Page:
With a weak and divided opposition and a West unwilling to commit more than words, Assad now had another tool at his disposal: ISIS. He used ISIS to his own advantage: so long as the West was held in fear with their savagery, no one paid Assad's savagery any mind.
ISIS, or ISIL or Daesh to the Arab world, was beneath their faux-piety just a criminal enterprise. They extorted those under their domain with 'forgiveness cards': papers that allowed them to live for a price, various taxes that went to their coffers, and Mafia-like tactics. They killed all who opposed them, stringing them up, beheading them, and even putting others in cages.
Eventually, ISIS made so many enemies that everyone started going after them, all but Assad, who didn't have to care now that he had a new patron: the Russians.
Intercut through all this chronicle of a state in ruins is the story of Radwan and his brother Marwan, two men with their families who first fled Aleppo in the opening days of the siege, then after struggles managed to escape to Turkey.
Some of the images in Hell on Earth are beyond sad: we see a woman screaming over and over again "Where are my kids?" after a bombing by Assad's forces. Hearing the children of Marwan cry at another bombing raid tears at you. The sight of jihadis in training, with their slick recruitment videos, chills you. Hell on Earth held back in showing some of the absolute worst of their inhumanity: the throwing of suspected gay men off tall buildings, the actual beheaded men, the mass graves.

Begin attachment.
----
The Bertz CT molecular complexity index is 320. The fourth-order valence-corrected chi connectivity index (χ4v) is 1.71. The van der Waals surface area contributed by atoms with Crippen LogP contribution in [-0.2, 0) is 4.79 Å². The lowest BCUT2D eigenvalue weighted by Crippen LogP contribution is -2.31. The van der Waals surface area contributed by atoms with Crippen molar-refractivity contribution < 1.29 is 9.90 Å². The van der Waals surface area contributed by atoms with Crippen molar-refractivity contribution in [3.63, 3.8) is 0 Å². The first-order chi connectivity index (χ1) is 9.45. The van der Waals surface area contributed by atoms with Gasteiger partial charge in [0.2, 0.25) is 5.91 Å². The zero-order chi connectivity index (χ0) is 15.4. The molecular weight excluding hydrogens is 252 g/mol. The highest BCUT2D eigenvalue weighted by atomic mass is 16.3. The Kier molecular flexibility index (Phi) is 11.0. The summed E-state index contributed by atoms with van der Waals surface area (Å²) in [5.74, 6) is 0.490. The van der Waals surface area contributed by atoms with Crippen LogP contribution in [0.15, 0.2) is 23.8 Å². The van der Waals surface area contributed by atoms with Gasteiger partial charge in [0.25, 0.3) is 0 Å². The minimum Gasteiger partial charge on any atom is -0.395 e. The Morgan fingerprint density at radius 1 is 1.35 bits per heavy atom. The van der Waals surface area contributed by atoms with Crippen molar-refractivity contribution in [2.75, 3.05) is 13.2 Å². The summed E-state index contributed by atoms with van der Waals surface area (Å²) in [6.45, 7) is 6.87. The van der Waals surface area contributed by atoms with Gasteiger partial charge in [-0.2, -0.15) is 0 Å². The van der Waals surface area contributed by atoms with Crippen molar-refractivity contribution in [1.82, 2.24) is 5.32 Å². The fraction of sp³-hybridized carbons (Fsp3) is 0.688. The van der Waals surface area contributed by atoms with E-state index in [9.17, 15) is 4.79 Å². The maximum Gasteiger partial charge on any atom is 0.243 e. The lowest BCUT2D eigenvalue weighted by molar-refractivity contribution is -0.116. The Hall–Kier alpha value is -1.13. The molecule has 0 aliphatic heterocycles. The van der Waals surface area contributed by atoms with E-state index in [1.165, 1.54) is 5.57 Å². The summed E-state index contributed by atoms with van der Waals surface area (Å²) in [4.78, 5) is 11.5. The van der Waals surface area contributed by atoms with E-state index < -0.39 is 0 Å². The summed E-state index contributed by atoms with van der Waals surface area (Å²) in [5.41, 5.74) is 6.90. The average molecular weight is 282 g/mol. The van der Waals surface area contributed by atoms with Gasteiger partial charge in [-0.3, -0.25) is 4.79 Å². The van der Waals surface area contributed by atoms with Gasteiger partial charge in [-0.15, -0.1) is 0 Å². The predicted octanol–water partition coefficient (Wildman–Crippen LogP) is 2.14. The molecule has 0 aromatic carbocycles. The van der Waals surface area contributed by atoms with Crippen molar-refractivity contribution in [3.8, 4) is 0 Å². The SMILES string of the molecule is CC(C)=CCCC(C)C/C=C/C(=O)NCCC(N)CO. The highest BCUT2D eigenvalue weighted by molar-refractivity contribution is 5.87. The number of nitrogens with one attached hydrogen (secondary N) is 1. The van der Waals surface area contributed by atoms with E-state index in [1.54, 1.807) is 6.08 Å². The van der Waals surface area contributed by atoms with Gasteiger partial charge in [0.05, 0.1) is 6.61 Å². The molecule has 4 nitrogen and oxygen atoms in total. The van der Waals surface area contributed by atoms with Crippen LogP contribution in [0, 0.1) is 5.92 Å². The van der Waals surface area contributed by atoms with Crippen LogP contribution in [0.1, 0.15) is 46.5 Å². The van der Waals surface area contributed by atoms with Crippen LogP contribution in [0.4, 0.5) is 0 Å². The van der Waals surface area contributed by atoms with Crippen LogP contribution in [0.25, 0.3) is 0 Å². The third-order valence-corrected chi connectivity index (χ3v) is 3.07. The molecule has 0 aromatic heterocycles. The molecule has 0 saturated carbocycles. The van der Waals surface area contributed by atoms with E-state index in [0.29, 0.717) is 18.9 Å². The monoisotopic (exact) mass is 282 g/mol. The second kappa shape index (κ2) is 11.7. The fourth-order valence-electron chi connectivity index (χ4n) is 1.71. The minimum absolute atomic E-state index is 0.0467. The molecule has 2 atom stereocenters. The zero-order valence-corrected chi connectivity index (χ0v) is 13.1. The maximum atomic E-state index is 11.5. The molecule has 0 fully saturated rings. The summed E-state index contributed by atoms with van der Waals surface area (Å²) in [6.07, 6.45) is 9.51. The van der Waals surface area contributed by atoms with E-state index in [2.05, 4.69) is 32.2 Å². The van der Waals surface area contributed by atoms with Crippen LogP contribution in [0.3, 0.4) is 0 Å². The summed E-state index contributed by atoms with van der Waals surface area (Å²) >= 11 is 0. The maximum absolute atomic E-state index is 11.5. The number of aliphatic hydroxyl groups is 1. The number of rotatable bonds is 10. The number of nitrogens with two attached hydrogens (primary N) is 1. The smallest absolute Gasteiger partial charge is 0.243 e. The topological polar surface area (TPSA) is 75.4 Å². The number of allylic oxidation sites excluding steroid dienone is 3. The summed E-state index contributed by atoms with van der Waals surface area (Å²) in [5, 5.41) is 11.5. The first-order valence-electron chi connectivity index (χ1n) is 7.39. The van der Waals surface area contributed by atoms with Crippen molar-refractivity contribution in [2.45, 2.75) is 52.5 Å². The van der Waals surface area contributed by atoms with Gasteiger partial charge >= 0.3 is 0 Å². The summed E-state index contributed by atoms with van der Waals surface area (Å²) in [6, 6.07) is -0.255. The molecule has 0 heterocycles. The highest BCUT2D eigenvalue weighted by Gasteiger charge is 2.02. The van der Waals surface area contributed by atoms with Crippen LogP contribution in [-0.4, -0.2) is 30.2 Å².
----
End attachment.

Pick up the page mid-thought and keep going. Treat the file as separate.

Hell on Earth also seems to peter out by the end, as if it began to lose focus and started just rambling. The subtitle The Fall of Syria and the Rise of ISIS is not misleading: the documentary covers the rise of ISIS as soon as it finishes covering the fall of Syria, or at least at a certain point it shifts from one to the other. This shift from one to the other flowed relatively well. Other parts did not.
For example, Hell on Earth maintains that as author Robin Yassin Kassab theorizes, displays of public violence are par for the course in all societies. He points to how the British hung, drew and quartered prisoners, the French stripped and shaved women who had slept with Germans after World War II, and how in the United States, people would go and pose with victims of lynching.
My disagreement here is that this is not the same as what ISIS is doing. The French and American crimes were not, as far as I know, state-run, state-organized, or state-sanctioned. They were cruel, savage, but not a deliberate and thought-out manner of behavior by the government. Moreover, there were many people who openly objected and worked against these acts, whereas there was no recourse for anyone opposing ISIS.